The Kakatiya Empire, a powerful and prosperous Telugu kingdom, was defeated with the capture of Warangal in 1323 by the Ulugh Khan of the Delhi Sultanate. What followed was a disintegration of Telugu polity and the rise of anarchy. According to the Vilasa Grant issued by Prolaya Nayaka, Brahmins were forced to give up religious practices, the murthis of the gods were overturned and broken, the agraharas of the learned were confiscated, and the cultivators and their families became impoverished. Seeing the disintegration and anarchy, a group of Telugu nobles and nayakas, such as Recherla Singama and Prolaya Vema Reddy, elected as their leader Musunuri Prolaya Nayaka. The consensus among historians, such as P. Raghunadha Rao, B.S.L Hanumantha Rao, Durga Prasad, K.Satyamurthy and etc, is that Musunuri Prolaya Nayaka was born into a martial-chieftain Kamma family from the town of Musunuru in the Krishna District of Andhra Pradesh. Prolaya and his cousin, Kapaya (shown below), led the confederation which included the Recherla Velama Nayaks and Prolaya Vema Reddy, to oust the Delhi Sultanate from the Telugu regions.

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With his mission set, Musunuri Prolaya Nayaka freed many areas of Coastal Andhra in just two years following the fall of the Kakatiya Empire. He established his capital in Rekapalli/Rekhapally on the Godavari River near the present-day border of Andhra Pradesh and Telangana. Musunuri Prolaya’s reign brought back the peace and stability that had been lost during the Sultanate’s reign. Prolaya restored the agraharas of the learned and granted new ones to scholars. In fact, the town of Polavaram, where the Polavaram Dam is being built, was an agrahara that was named after Prolaya by the great Brahmin scholar Vennaya. Moreover, Prolaya reinstated Hindu rituals and sacrifices that were restricted under the Sultanate’s rule. He initiated a simple ⅙ land tax on farmers’ produce in order to fund military renovations and establish an efficient administrative system. The farmers were said to have willingly contributed their share of taxes. He was assisted by his Minister Bendapudi Annaya Mantri in his endeavors. In his later years, the Vilasa Grant records his charitable actions and deeds.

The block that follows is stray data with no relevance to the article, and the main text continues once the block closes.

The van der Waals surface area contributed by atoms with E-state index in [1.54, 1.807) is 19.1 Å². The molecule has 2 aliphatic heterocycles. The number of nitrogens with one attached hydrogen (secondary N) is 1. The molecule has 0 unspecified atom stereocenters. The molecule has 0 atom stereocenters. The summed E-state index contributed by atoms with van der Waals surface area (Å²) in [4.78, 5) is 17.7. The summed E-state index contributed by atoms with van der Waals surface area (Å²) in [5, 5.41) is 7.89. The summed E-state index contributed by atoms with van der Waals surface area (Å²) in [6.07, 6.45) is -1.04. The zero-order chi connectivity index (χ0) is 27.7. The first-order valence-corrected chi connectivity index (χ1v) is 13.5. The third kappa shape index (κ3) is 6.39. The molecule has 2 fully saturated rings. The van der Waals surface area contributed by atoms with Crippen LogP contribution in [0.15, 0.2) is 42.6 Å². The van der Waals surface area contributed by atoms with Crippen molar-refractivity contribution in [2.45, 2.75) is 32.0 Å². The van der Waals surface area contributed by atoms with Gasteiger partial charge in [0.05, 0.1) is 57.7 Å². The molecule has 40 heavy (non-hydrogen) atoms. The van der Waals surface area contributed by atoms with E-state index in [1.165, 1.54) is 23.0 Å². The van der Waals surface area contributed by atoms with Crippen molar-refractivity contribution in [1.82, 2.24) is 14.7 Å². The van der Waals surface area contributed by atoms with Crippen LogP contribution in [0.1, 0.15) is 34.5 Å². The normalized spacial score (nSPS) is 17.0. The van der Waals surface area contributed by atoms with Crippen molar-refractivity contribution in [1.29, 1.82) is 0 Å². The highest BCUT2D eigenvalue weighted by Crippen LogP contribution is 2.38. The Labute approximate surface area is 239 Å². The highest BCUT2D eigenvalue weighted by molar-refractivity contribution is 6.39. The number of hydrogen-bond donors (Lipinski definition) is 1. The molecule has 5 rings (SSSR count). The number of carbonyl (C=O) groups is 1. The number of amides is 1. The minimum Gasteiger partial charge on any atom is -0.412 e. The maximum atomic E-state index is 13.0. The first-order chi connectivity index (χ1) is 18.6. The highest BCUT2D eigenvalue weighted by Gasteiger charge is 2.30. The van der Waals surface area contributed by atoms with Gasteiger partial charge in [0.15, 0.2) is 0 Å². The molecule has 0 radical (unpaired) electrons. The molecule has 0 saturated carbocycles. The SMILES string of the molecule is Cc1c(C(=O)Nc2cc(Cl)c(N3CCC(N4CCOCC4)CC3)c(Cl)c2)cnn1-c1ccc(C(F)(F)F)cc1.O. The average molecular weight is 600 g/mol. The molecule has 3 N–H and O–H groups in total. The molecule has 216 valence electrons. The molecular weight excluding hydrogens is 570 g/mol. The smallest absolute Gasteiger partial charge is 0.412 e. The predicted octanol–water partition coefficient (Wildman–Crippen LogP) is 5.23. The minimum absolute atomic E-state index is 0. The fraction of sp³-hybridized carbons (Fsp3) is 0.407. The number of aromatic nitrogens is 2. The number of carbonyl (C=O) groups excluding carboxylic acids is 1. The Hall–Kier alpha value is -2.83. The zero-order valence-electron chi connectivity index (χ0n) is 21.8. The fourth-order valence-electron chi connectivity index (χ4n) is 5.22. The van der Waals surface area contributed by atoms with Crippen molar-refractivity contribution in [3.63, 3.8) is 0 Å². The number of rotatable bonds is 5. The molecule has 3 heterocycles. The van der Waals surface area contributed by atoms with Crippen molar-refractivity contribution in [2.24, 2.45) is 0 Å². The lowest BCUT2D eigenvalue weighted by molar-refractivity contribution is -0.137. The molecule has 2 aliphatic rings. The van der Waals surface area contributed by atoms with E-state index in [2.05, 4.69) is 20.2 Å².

Prolaya Nayaka died soon after he established an independent kingdom. He was succeeded by his cousin-brother, Musunuri Kapaya Nayaka, who expelled the Delhi Sultanate from Warangal, the former capital of the Kakatiyas. During his short reign, Prolaya was a true saffron warrior who led the confederacy to beat back the Delhi Sultanate. His actions and that of his successor inspired Bukka and Harihara to establish the Vijayanagara Empire. There is no better description for this king than the following one written by historian Jaywant Joglekar:

Prolaya Nayaka first led the movement of Hindu resurgence. He drew his sword against the Muslims to reestablish the Hindu Dharma, to restore the worship of the gods and to protect the Brahmin and the cow.”

Decisive Battles India Lost (326 B. C. to 1803 A. D.)

Pranams to Musunuri Prolaya Nayaka, the great saviour of Hindu Dharma in the Telugu regions.

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Rani Durgavati

Rani Durgavati, was the brave Gond queen, who refused to surrender to Emperor Akbar and fought till the end. A true heroine, who took over the kingdom on her husband’s death, and defied the mighty Mughal army.

She was born to Shalivahan, the Chandela Rajput ruler of Mahoba, famed for his bravery and courage. With her mother passing away early, she was bought up with great care by Shalivahan, and was trained like a Rajput. And trained by her father at a young age in horse riding, hunting and usage of weapons. She was a skilled hunter, markswoman, who took pleasure in going on expeditions, also a skilled archer.

Hearing about the valor of the Gond ruler Dalpat Shah, and his exploits against the Mughals, Durgavati was impressed by him. When her guru pointed out that Dalpat Shah was a Gond, Durgavati replied “He might be a Gond by birth, but his deeds make him a Kshatriya”. Dalpat Shah was one warrior, whom the Mughals feared, he controlled the territory that gave them passage to the South. When Dalpat Shah bought up the alliance with Durgavati, many other Rajput rulers protested saying that he was a Gond. They knew very well that if Mughals were unable to advance to South, it was due to Dalpat Shah himself. Shalivahan himself was not keen on Durgawati marrying Dalpat Shah, as he was not a Rajput.

However considering the vow he gave to Durgavati’s mother, that he would allow her to choose her life partner, he agreed to Dalpat Shah. Finally in 1524, Durgavati was married to Dalpat Shah, and this also bought the Gonds and Chandel dynasties in an alliance. .With the Chandelas, Gonds coming together, a new alliance was formed against the Mughal rulers that could keep them in check.